By Dolly Howard


Negative SEO is a trending topic in the SEO industry these days because it does exist. But, how likely is it to happen to your website?

What Does Negative SEO Mean?

Negative SEO has been around for some time and it can be defined in a number of ways. The standard definition states that it is the practice of implementing black hat SEO techniques on another site. In most cases, an SEO attack is unleashed by a competitor in a malicious manner with the goal of reducing that site’s search engine rankings. In a recent blog article by Kristi Hines in Search Engine Watch, she says, “I consider negative SEO anything that could harm your reputation, visibility, or traffic in search.” Currently, it’s a hot button issue and there are people out there actually doing it.

What does Google have to say about it?

As you may have guessed, the online community of webmasters and marketers are concerned by Google Webmaster’s admission to the existence of negative SEO back in 2012. However, Matt Cutts from Google’s Webmaster team, reassures us with his statement: “In my experience, there’s a lot of people who talk about negative SEO, but very few people who actually try it. And, fewer still, who actually succeed.” He also goes on to say that small businesses shouldn’t worry about being targeted for negative SEO because it’s a tactic that is only being reported on in very niche markets of bigger, highly-competitive businesses.

Is Google doing anything about it?

Yes. Google released a new webmaster tool to disavow links back in October of 2012. It’s a tool that enables webmasters to “disavow” (or deny) backlinks from linking to their site. If a webmaster is notified of manual spam activity or unnatural links pointing to their site, they have the ability to disavow links and/or domains. Not only does this help Google and other search engines by addressing the problem at the root, it’s also easy to do with a simple text file of URL’s listed out one after another. And, to be clear on who Google recommends this tool for, the Webmaster Central Blog suggests, “The vast majority of sites do not need to use this tool in any way.”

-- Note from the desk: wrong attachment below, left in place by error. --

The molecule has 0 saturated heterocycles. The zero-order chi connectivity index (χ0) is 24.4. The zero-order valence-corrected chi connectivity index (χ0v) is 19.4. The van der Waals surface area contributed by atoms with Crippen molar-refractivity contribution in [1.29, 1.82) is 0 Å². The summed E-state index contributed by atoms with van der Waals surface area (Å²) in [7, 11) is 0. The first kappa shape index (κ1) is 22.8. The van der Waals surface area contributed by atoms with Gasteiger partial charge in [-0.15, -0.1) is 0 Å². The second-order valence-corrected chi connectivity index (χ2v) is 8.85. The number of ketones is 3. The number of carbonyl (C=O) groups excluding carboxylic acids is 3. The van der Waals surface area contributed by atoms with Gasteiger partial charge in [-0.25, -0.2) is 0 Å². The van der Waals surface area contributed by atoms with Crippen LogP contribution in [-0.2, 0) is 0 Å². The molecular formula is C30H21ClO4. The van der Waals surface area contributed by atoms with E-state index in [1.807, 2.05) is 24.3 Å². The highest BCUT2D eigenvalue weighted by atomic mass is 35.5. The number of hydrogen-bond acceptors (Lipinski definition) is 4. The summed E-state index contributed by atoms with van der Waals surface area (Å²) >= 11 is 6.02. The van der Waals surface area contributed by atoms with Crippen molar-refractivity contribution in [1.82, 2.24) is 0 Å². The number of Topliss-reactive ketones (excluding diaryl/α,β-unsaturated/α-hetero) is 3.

What is the online community saying?

Even with Google’s reassurance to the online community and willingness to address concerns, there’s skepticism about the disavow tool and horror stories of negative SEO ruining a company’s online reputation and incoming traffic. In response, SEO companies are actively educating the online community as much as possible with blog articles about how to monitor negative SEO and take preventive measures against people who don’t play fairly.

How can you protect your company’s website?

There are several ways to proactively protect your website. The first step is setting up email alerts in your Google Webmaster account so all information and issues pertaining to your website is top of mind. More advanced strategies to prevent negative SEO include monitoring website backlinks, disavowing (or removing) suspicious backlinks, and securing your website from malware/hackers.  

What is your take on negative SEO? Do you know a company who has encountered a negative SEO attack? 

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Dolly Howard

About the author

Dolly Howard was formerly Director of Marketing for SmartBug Media. Previously she worked as a senior marketing consultant leading SmartBug Media clients in strategy for lead conversion improvement and total marketing ROI. As a past HubSpot employee, Dolly is excited to share her knowledge and help enterprise companies grow their business. Read more articles by Dolly Howard.

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